Proteinase K degrades almost every protein and inactivates enzymatic activities under a broad range of conditions (SDS, Urea, pH 4 -12). The enzyme is used for the isolation of clean and native genomic DNA and RNA in order to guarantee PCR based detection. Recently, the protease has been used for the detection of BSE (bovine spongiform encephalopathy) proteins which are uniquely resistant to proteolytic degradation. BSE is caused by a misfolded protein, known as a prion. Read further to explore the applications of proteinase K in prion-related diseases.
What are Prion diseases?
Excerpt from Manganese Upregulates Cellular Prion Protein and Contributes to Altered Stabilization and Proteolysis: Relevance to Role of Metals in Pathogenesis of Prion Disease (Published by Oxford Journals on Toxicological Sciences):
“Prion diseases are fatal neurodegenerative diseases resulting from misfolding of normal cellular prion (PrPC) into an abnormal form of scrapie prion (PrPSc). The cellular mechanisms underlying the misfolding of PrPC are not well understood. Since cellular prion proteins harbor divalent metal-binding sites in the N-terminal region, we examined the effect of manganese on PrPC processing in in vitro models of prion disease. Exposure to manganese significantly increased PrPC levels both in cytosolic and in membrane-rich fractions in a time-dependent manner. Limited proteolysis studies with proteinase-K further supported that manganese increases the stability of PrPC. Collectively, our results demonstrate for the first time that divalent metal manganese can alter the stability of prion proteins and suggest that manganese-induced stabilization of prion protein may play a role in prion protein misfolding and prion disease pathogenesis” (Choi, C. et al, 2010).
Prion diseases are caused by the misfolding of the endogenously expressed PrP protein, and the most widely accepted model of prion multiplication is that abnormally folded PrP recruits and converts the host PrP into new abnormal forms. Historically, abnormal PrP was operationally defined as insoluble and resistant to protease digestion and was subsequently termed PrPres.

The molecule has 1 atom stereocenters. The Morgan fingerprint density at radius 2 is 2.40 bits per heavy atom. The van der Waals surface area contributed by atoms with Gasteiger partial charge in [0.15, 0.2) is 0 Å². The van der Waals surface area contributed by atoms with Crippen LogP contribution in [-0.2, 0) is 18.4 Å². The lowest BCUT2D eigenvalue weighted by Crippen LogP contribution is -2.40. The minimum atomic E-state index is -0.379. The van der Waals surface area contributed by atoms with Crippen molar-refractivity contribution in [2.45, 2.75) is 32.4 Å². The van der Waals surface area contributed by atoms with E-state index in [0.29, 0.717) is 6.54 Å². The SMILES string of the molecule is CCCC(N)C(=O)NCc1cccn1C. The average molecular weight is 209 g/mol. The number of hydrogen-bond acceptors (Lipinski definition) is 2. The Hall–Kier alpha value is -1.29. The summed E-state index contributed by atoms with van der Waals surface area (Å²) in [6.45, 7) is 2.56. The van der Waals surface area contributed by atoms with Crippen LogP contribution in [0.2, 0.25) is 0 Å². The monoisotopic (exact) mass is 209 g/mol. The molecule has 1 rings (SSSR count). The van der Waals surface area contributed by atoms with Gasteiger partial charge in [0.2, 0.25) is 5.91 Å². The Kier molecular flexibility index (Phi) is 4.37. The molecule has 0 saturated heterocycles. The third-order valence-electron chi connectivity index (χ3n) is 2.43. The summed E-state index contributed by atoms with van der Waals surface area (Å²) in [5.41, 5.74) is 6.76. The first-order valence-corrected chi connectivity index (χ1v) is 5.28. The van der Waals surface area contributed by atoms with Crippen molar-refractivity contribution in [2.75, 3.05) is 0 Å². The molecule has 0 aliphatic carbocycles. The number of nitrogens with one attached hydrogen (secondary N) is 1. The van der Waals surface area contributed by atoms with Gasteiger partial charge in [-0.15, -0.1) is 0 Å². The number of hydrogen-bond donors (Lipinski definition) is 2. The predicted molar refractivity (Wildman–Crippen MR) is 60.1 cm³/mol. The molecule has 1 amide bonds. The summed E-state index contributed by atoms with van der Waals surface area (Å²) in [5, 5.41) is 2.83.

Although normal PrP protein is soluble in detergents and sensitive to proteinase K (PK) digestion, part of PrP in infected tissues is PK-resistant and recovered in the pellets of centrifuged samples. These large PrPres aggregates are infectious, but it is unclear whether infectivity is entirely congruent with these species or whether they are the more efficient species to promote infection. Efficient transmission in the absence of detectable typical PrPres has been observed in some models of prion diseases.
Excerpt from: Use of proteinase K nonspecific digestion for selective and comprehensive identification of interpeptide cross-links: Application to prion proteins (Published by Molecular & Cellular Proteomics):
“Chemical cross-linking combined with mass spectrometry is a rapidly developing technique for structural proteomics. Cross-linked proteins are usually digested with trypsin to generate cross-linked peptides, which are then analyzed by mass spectrometry. In this paper, we examine a nonspecific protease, proteinase K, as an alternative to trypsin for cross-linking studies. Initial tests on a model peptide that was digested by proteinase K resulted in a family of related cross-linked peptides, all of which contained the same cross-linking sites, thus providing additional verification of the cross-linking results, as was previously noted for other post-translational modification studies.
Using this new method, we were able to detect over 60 interpeptide cross-links in the native PrPC and PrPβ prion protein. The set of cross-links for the native form was used as distance constraints in developing a model of the native prion protein structure, which includes the 90-124-amino acid N-terminal portion of the protein. Several cross-links were unique to each form of the prion protein, including a Lys185-Lys220 cross-link, which is unique to the PrPβ and thus may be indicative of the conformational change involved in the formation of prion protein oligomers” (Petrotchenko, Evgeniy V et al, 2012).